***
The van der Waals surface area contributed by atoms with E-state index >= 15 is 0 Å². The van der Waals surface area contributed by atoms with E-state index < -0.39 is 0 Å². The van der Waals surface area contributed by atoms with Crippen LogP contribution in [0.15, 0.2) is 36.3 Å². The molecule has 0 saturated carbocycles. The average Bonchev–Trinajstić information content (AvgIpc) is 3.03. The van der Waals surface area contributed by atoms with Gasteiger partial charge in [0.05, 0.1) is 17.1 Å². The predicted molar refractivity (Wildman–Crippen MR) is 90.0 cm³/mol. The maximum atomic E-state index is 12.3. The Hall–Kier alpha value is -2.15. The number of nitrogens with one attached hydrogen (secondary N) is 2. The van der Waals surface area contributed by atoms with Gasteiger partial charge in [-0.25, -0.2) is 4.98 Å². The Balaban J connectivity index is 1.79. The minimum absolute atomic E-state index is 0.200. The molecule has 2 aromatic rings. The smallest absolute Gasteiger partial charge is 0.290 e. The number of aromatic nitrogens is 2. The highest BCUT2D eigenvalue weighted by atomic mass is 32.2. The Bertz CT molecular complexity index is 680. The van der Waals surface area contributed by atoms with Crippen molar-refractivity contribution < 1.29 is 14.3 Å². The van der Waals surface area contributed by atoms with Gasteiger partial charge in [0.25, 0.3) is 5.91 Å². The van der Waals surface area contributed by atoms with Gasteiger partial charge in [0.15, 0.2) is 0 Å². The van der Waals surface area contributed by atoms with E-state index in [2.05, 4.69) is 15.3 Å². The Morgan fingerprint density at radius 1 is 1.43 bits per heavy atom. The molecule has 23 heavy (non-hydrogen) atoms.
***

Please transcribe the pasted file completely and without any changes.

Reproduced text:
The van der Waals surface area contributed by atoms with E-state index >= 15 is 0 Å². The van der Waals surface area contributed by atoms with E-state index < -0.39 is 0 Å². The van der Waals surface area contributed by atoms with Crippen LogP contribution in [0.15, 0.2) is 36.3 Å². The molecule has 0 saturated carbocycles. The average Bonchev–Trinajstić information content (AvgIpc) is 3.03. The van der Waals surface area contributed by atoms with Gasteiger partial charge in [0.05, 0.1) is 17.1 Å². The predicted molar refractivity (Wildman–Crippen MR) is 90.0 cm³/mol. The maximum atomic E-state index is 12.3. The Hall–Kier alpha value is -2.15. The number of nitrogens with one attached hydrogen (secondary N) is 2. The van der Waals surface area contributed by atoms with Gasteiger partial charge in [-0.25, -0.2) is 4.98 Å². The Balaban J connectivity index is 1.79. The minimum absolute atomic E-state index is 0.200. The molecule has 2 aromatic rings. The smallest absolute Gasteiger partial charge is 0.290 e. The number of aromatic nitrogens is 2. The highest BCUT2D eigenvalue weighted by atomic mass is 32.2. The Bertz CT molecular complexity index is 680. The van der Waals surface area contributed by atoms with Crippen molar-refractivity contribution < 1.29 is 14.3 Å². The van der Waals surface area contributed by atoms with Gasteiger partial charge in [0.25, 0.3) is 5.91 Å². The van der Waals surface area contributed by atoms with Gasteiger partial charge in [0.15, 0.2) is 0 Å². The van der Waals surface area contributed by atoms with E-state index in [2.05, 4.69) is 15.3 Å². The Morgan fingerprint density at radius 1 is 1.43 bits per heavy atom. The molecule has 23 heavy (non-hydrogen) atoms.